This time I knew exactly where to go. Last time I was in Docklands, it was late and dark and I hadn't been to that end of town before. This time the building was easier to find and it was broad daylight. The problem was it was 38 degrees and I was wearing a dinner suit and the flies from way up north had invited themselves along.
I was a little early and I waited out the front of a building called Peninsula at Pier 14. I was meeting a colleague who had my ticket. Pier 14 is an old warehouse at the bottom of the now-extended La Trobe Street, where that street arches up over the railway yards and dumps the trams and the traffic at the water's edge. Pier 14 sits facing square north, alongside the old Swanston Dock which ten years ago was a festering heap of rats and broken timber beams with no boats tied up, and is now Victoria Harbour with million dollar cruise boats and water that sparkles with money. It's amazing how the view changes when you call a dock a harbour.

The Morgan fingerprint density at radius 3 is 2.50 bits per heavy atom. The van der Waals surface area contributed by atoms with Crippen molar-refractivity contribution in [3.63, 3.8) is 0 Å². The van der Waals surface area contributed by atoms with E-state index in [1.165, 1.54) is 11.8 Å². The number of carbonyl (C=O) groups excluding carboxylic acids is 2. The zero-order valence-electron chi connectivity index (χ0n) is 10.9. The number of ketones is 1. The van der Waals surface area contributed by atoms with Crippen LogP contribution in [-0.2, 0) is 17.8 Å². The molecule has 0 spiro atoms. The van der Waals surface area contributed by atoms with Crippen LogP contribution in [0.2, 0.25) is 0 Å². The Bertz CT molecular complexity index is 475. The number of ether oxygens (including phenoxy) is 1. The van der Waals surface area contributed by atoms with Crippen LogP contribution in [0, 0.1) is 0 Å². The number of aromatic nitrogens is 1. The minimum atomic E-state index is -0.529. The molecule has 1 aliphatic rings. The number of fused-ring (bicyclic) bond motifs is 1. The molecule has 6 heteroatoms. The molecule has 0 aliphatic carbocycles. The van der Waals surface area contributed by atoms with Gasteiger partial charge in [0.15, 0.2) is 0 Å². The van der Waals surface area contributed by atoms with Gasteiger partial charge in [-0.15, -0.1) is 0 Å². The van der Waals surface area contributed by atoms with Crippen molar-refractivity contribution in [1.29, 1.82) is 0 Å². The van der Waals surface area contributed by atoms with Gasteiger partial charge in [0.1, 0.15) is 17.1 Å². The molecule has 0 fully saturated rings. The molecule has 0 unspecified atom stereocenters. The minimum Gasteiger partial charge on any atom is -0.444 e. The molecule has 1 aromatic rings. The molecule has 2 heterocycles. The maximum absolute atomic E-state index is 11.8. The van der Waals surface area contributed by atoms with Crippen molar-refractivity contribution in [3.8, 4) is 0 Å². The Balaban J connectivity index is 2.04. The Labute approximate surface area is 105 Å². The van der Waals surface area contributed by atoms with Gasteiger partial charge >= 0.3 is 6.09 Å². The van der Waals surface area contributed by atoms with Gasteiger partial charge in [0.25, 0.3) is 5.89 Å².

I had a dinner suit on because the invitation said 'black tie'. I thought black tie meant black tie, but no. It means anything except black tie. Guests were unfurling out of taxis at the corner of La Trobe and Harbour Drive and they were wearing no ties, fat-striped ties, unbuttoned shirts with flapping gay scarves and pastel T-shirts under white jackets. Event organisers should just drop the male dress specification and tell the women what to wear instead - 'little black dress and heels' - and the men could go right on rocking up in hessian sacks or bermuda shorts or kaftans or Geelong football jumpers. Since they do anyway.
I waited in the intense heat and futilely batted flies away while a few hundred more casual Friday non-black tie variations crawled out of their cabs and sauntered over to the entrance, an enormous original dock warehouse door that looked like it was made from about 150 oak trees. Then my colleague arrived in heels and a gauzy, filmy black thing that she was kind of wearing and kind of not. She gave me my ticket. We went inside.
It was dark.